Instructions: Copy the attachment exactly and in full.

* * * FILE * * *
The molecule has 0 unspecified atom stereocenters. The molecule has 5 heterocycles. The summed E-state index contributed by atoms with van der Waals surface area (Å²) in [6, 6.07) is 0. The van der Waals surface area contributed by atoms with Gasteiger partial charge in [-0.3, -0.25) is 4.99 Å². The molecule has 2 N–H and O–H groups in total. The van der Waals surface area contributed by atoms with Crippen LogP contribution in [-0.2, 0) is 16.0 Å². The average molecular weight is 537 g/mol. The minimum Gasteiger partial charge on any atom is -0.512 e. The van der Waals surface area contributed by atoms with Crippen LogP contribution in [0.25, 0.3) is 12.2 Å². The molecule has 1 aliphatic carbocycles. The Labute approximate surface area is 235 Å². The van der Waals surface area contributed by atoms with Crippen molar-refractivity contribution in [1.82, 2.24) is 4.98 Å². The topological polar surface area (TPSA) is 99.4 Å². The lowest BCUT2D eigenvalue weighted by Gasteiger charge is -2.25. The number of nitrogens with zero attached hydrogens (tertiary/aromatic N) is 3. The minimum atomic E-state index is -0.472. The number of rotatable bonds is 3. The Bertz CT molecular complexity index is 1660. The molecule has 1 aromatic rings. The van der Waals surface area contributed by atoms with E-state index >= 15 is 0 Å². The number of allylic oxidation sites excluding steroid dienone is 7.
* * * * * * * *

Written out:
The molecule has 0 unspecified atom stereocenters. The molecule has 5 heterocycles. The summed E-state index contributed by atoms with van der Waals surface area (Å²) in [6, 6.07) is 0. The van der Waals surface area contributed by atoms with Gasteiger partial charge in [-0.3, -0.25) is 4.99 Å². The molecule has 2 N–H and O–H groups in total. The van der Waals surface area contributed by atoms with Crippen LogP contribution in [-0.2, 0) is 16.0 Å². The average molecular weight is 537 g/mol. The minimum Gasteiger partial charge on any atom is -0.512 e. The van der Waals surface area contributed by atoms with Crippen LogP contribution in [0.25, 0.3) is 12.2 Å². The molecule has 1 aliphatic carbocycles. The Labute approximate surface area is 235 Å². The van der Waals surface area contributed by atoms with Crippen molar-refractivity contribution in [1.82, 2.24) is 4.98 Å². The topological polar surface area (TPSA) is 99.4 Å². The lowest BCUT2D eigenvalue weighted by Gasteiger charge is -2.25. The number of nitrogens with zero attached hydrogens (tertiary/aromatic N) is 3. The minimum atomic E-state index is -0.472. The number of rotatable bonds is 3. The Bertz CT molecular complexity index is 1660. The molecule has 1 aromatic rings. The van der Waals surface area contributed by atoms with E-state index >= 15 is 0 Å². The number of allylic oxidation sites excluding steroid dienone is 7.